Who: Madoka Kono (河野円)
What: Tape player feedback
Madoka Kono is my favourite performer amongst the new batch of "Improvised Music from Japan" schoolers. At its simplest, her performance is two empty walkmen, plugged into a behringer mixer, and jammed on record/playback mode. The position of the tapeplayers relative to each other and the speakers then creates a reverby feedback loop with a rhythm provided by the stuttering of the locked walkman motors. It's a simple setup with a complex sounding result.
Lately she's added more elements to her supremely minimal setup: up to two metronomes and two additional tape players. At first I was concerned that these additions detracted from the purity of her concept without adding anything compelling to the sound. However, I was recently lucky enough to see her play such a "maximalist" set at enban and it was very good. The extra tape players created a drone controlled by their proximity to the empty walkmen, and the metronomes, used very sparingly and at their slowest tempo, created interruptions in the feedback which periodically reset the sound allowing the feedback to reestablish itself in unpredictable ways. Even the metronome bell was used to great effect: the line between the sound of the bell and the consequent feedback was blurred creating an intriguing illusion of a prolonged chime.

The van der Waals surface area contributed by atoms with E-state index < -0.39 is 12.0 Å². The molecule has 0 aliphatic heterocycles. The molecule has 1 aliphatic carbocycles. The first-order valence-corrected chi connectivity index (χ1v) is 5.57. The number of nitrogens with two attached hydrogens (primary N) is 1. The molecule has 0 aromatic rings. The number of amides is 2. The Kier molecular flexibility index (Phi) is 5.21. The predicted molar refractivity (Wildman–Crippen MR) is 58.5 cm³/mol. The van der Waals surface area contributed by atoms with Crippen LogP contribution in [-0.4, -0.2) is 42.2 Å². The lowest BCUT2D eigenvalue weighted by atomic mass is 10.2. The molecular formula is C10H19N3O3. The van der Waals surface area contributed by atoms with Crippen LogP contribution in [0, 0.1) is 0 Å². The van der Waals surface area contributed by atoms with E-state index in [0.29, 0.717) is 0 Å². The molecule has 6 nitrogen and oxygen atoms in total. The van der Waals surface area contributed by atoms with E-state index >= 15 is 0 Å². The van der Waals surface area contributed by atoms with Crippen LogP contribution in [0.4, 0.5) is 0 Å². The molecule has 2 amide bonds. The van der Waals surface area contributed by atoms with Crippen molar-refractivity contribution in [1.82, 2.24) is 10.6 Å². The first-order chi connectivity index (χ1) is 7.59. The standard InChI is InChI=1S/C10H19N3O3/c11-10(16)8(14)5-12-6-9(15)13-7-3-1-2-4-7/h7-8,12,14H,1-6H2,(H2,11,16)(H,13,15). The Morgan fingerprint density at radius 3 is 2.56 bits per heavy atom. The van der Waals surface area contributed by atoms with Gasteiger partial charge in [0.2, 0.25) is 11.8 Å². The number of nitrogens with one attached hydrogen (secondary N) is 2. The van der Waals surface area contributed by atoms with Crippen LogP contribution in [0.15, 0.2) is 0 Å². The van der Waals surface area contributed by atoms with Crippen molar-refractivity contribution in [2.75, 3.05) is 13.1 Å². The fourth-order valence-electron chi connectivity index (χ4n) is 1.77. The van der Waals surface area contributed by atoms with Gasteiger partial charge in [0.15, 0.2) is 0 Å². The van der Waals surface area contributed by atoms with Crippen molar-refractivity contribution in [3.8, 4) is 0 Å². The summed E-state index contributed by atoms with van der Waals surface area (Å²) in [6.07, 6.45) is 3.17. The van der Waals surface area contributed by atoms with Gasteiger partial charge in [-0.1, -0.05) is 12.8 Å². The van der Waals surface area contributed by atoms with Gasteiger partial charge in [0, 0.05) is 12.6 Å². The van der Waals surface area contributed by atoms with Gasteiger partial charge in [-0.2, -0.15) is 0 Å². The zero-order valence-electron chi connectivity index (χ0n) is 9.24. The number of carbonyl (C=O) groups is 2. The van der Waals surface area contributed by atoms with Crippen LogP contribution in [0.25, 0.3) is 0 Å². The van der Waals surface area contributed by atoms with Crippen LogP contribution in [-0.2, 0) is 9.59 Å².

Madoka describes what she's trying to do better than me here.